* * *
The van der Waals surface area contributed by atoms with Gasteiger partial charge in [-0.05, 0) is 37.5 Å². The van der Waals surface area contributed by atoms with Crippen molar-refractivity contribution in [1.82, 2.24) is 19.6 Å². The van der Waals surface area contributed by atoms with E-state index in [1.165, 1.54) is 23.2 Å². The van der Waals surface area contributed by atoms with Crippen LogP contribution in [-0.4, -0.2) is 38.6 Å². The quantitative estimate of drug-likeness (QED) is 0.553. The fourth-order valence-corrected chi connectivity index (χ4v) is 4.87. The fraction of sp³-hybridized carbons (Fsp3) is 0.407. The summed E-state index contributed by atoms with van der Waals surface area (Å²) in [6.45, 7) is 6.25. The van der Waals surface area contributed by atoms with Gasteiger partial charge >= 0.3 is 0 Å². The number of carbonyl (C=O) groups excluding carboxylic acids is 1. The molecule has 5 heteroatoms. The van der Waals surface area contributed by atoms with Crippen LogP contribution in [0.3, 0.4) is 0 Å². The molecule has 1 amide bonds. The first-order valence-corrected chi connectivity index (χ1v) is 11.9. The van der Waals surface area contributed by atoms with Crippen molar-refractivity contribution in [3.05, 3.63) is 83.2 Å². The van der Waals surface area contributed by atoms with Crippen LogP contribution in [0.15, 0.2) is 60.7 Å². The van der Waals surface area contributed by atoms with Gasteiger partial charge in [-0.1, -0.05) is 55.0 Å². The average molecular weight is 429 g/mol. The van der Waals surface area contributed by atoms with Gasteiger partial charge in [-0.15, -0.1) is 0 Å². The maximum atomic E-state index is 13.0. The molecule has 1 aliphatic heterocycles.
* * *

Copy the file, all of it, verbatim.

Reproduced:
The van der Waals surface area contributed by atoms with Gasteiger partial charge in [-0.05, 0) is 37.5 Å². The van der Waals surface area contributed by atoms with Crippen molar-refractivity contribution in [1.82, 2.24) is 19.6 Å². The van der Waals surface area contributed by atoms with E-state index in [1.165, 1.54) is 23.2 Å². The van der Waals surface area contributed by atoms with Crippen LogP contribution in [-0.4, -0.2) is 38.6 Å². The quantitative estimate of drug-likeness (QED) is 0.553. The fourth-order valence-corrected chi connectivity index (χ4v) is 4.87. The fraction of sp³-hybridized carbons (Fsp3) is 0.407. The summed E-state index contributed by atoms with van der Waals surface area (Å²) in [6.45, 7) is 6.25. The van der Waals surface area contributed by atoms with Gasteiger partial charge >= 0.3 is 0 Å². The number of carbonyl (C=O) groups excluding carboxylic acids is 1. The molecule has 5 heteroatoms. The van der Waals surface area contributed by atoms with Crippen LogP contribution in [0.3, 0.4) is 0 Å². The molecule has 1 amide bonds. The first-order valence-corrected chi connectivity index (χ1v) is 11.9. The van der Waals surface area contributed by atoms with Crippen molar-refractivity contribution in [3.05, 3.63) is 83.2 Å². The van der Waals surface area contributed by atoms with Crippen LogP contribution in [0.15, 0.2) is 60.7 Å². The van der Waals surface area contributed by atoms with Gasteiger partial charge in [-0.1, -0.05) is 55.0 Å². The average molecular weight is 429 g/mol. The van der Waals surface area contributed by atoms with Gasteiger partial charge in [-0.15, -0.1) is 0 Å². The maximum atomic E-state index is 13.0. The molecule has 1 aliphatic heterocycles.